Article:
RTK anyio V2.0 Dev
A GPIO Python module, that works on many platforms.
Based on anyio by David Whale @whaleygeek, Improved by Ryan Walmsley @Ryanteck
The anyio package aims to mimic the basic functionality of the RPi.GPIO
Python module that is used on the Raspberry Pi computer.
'Mimic' is used in the loosest sense of the word, because all it does is
to implement 5 functions of the same name as the RPi.GPIO module.
This allows you to write simple GPIO programs in Python, that work on
Raspberry Pi, PC, Mac and Linux computers.
This package consists of two parts - a Python module that runs on a PC,
Mac or Linux machine (well, anything that can run Python and pyserial),
and some firmware that is programmed to a microcontroller.
The two are linked together by a serial port controlled by the pyserial
library. Calls to the anyio.GPIO methods on the host computer will
cause reads or writes to the GPIO pins on the microcontroller platform.
Supported Boards Are:
Arduino Pro Micro
<insert new="" board="" here="">
In this way, it is possible to write a hardware control program on any
platform, that can easily be ported between different platforms
(including the Raspberry Pi). Just change the "import RPi.GPIO as GPIO"
to "import anyio.GPIO as GPIO" and change your pin numbers, and you'll
be working in no time!
The serial link between the two parts runs at varying speeds depending o the microcontroller, and each
command is only a few characters, so the system performs reasonably well
unless you are repeatedly polling or changing lots of GPIO's at the same
The arduino pro micro runs at 115200 Baud and the <insert new="" board="" here=""> at a faster baud rate.
Currently the <insert new="" board="" here=""> is being funded on kickstarter over at
You can also buy an arduino pro mico pre-programmed ready to go from:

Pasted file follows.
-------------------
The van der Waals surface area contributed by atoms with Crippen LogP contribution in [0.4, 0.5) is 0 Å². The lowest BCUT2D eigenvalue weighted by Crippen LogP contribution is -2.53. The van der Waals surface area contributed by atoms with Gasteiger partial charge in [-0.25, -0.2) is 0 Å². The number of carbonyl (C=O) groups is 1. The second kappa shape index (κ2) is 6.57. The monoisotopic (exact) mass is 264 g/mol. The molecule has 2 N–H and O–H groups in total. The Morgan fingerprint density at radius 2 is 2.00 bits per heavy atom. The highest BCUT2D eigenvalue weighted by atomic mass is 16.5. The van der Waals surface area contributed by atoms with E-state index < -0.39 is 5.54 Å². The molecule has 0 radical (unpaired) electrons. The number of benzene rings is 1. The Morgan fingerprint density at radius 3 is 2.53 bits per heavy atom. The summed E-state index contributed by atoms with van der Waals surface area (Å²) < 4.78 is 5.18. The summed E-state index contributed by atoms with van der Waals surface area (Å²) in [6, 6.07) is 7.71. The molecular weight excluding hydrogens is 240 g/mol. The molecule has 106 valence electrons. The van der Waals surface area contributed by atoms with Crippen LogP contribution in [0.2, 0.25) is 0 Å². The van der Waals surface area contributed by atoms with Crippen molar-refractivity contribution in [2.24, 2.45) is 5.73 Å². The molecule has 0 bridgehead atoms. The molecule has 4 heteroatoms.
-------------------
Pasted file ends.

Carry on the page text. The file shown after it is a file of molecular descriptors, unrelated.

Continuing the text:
All you need to do is plug it in, download this module by choosing
the "Download as Zip" button, unzip the file and run the test programs,
and you'll be working in no time!
You can also program your own pro micro and flash the firmware located at anyio/arduino/firmware/gpio/gpio.ino to get going.
USE OF PYSERIAL
This module uses pyserial to communicate with the Arduino Pro Micro.
anyio modifies the Python PACKAGEPATH for you when it runs,
to make sure that it uses this embedded pyserial rather than one
that might or might not be installed on your system. This means
that if you don't have pyserial installed on your system, you should
still be able to just run this out of the box and it should work.
If you already have pyserial installed and want to use your installed
version for any reason, you can change the anyio/arduino/GPIO.py
USE_EMBEDDED_PYSERIAL = False
This package contains a console based (text mode) simulator that can be
used to test your programs on before you connect to real hardware, and
this supports both inputs and outputs. This console package
works, but is not completely documented yet. You can try it with this:
import anyio.console.GPIO as GPIO
The GPIO interface itself could be anything, not just an Arduino.
There is a very simple protocol between the python module and the target
GPIO hardware, that is written in a way to allow future extension to
support other hardware peripherals such as I2C, SPI, UART, PWM, Analog,
OneWire and other protocols and features aimed at near real time control
There are placeholders in the design for a tkinter GUI simulator that I
am planning to write soon, and also a network aware version, that
allows GPIO controls to be sent remotely over a network connection to
a GPIO server running on any arbitrary host computer (e.g. a Raspberry Pi).
NOTES ABOUT COPYRIGHTED MATERIAL
The source code in the anyio package is (c) 2014 David Whale.
There is an embedded version of pyserial inside the anyio package, and
this is provided in it's entirely complete form, with it's original
licence, which allows for it to be embedded inside other packages with
out any special install.
There is an embedded version of the ProMicro.inf file, which came from
the SparkFun github repository. It is included here for convenience,
but the latest copy can always be retrieved from here:
TODO: Brief introduction on what you do with files - including link to relevant help section.